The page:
How You Can Help: 

  • Ensure your fishing equipment is clean before use.  
  • Learn to recognize invasive fish that may be encroaching on water bodies in your region.
  • Report sightings of invasive fish you encounter to Or contact your regional NYS DEC Fisheries Unit. 
  • Dispose of unused bait or fish carcasses in the trash.
  • Use certified bait fish.
  • Do not transport fish from one waterbody to another.

Invasive Fish to Watch Out For

Northern snakehead (Channa argus), and tench (Tinca tinca), are two invasive fish that are not yet known to be established in the St. Lawrence Eastern Lake Ontario region but could easily be spread to the area.

If you believe you have caught northern snakehead:
  • Kill it immediately (remember, it can survive on land) and freeze it.
  • If possible, take pictures of the fish, including close-ups of its mouth, fins, and tail.
  • Note where it was caught (waterbody, landmarks, or GPS coordinates).
  • Report it to the Region 7 NYS DEC Fisheries Unit 607-753-3095 (Ex: 213).
  • You can also submit a report through iMapinvasives
If you believe you have caught silver, bighead, black, or grass carp:
  • Put it on ice.
  • Note that sterile grass carp may be stocked in private ponds through permits. 
  • Take pictures of the fish, including close-ups of its mouth, fins, and tail.
  • Note where it was caught (waterbody, landmarks, or GPS coordinates).
  • Report it to the NYS DEC’s Invasive Species Bureau at or (518) 402-9425.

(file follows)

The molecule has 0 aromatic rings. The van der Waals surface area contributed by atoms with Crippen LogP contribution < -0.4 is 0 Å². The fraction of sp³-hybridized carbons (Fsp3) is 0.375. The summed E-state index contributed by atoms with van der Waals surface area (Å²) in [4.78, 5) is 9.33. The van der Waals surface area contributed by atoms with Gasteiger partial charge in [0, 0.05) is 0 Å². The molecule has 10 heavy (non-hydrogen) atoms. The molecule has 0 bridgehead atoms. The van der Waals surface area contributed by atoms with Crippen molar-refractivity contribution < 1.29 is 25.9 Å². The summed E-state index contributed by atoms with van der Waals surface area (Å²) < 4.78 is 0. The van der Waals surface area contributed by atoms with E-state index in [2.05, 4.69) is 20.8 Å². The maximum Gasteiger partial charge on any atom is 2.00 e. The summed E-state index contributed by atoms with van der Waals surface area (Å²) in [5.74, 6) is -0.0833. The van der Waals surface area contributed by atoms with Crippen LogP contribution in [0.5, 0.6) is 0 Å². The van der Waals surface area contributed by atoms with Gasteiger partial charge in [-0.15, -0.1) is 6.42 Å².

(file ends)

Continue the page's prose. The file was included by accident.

• You can also submit a report through iMapinvasives
If you believe you have caught tench:
  • Note your location.
  • Do not release the specimen, put it on ice.
  • Take close-up photos of the specimen.
  • Notify the SLELO PRISM Program Manager Rob Williams at

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Watch For Signs of an Invasive Fish Pathogen

Courtesy of: Phelps, N. (n.d.). Viral hemorrhagic septicemia (VHS). Viral Hemorrhagic Septicemia (VHS) | Minnesota Aquatic Invasive Species Research Center (MAISRC).

 Viral Hemorrhagic Septicemia (VHS), is a fish pathogen that does not threaten human health. Causing the tissue and organs of infected fish to hemorrhage and bleed VHS can lead to mortality ranging from a few hundred to thousands of fish. Fresh and saltwater fish are susceptible, however, not all infected fish develop the symptoms of VHS for which there is no known cure.  VHS can be spread through the introduction of infected fish, some activities that may aid the introduction include fish stocking or fishing bait. VHS has been found in Lake Ontario, the St. Lawrence River, and other waterbodies in New York State.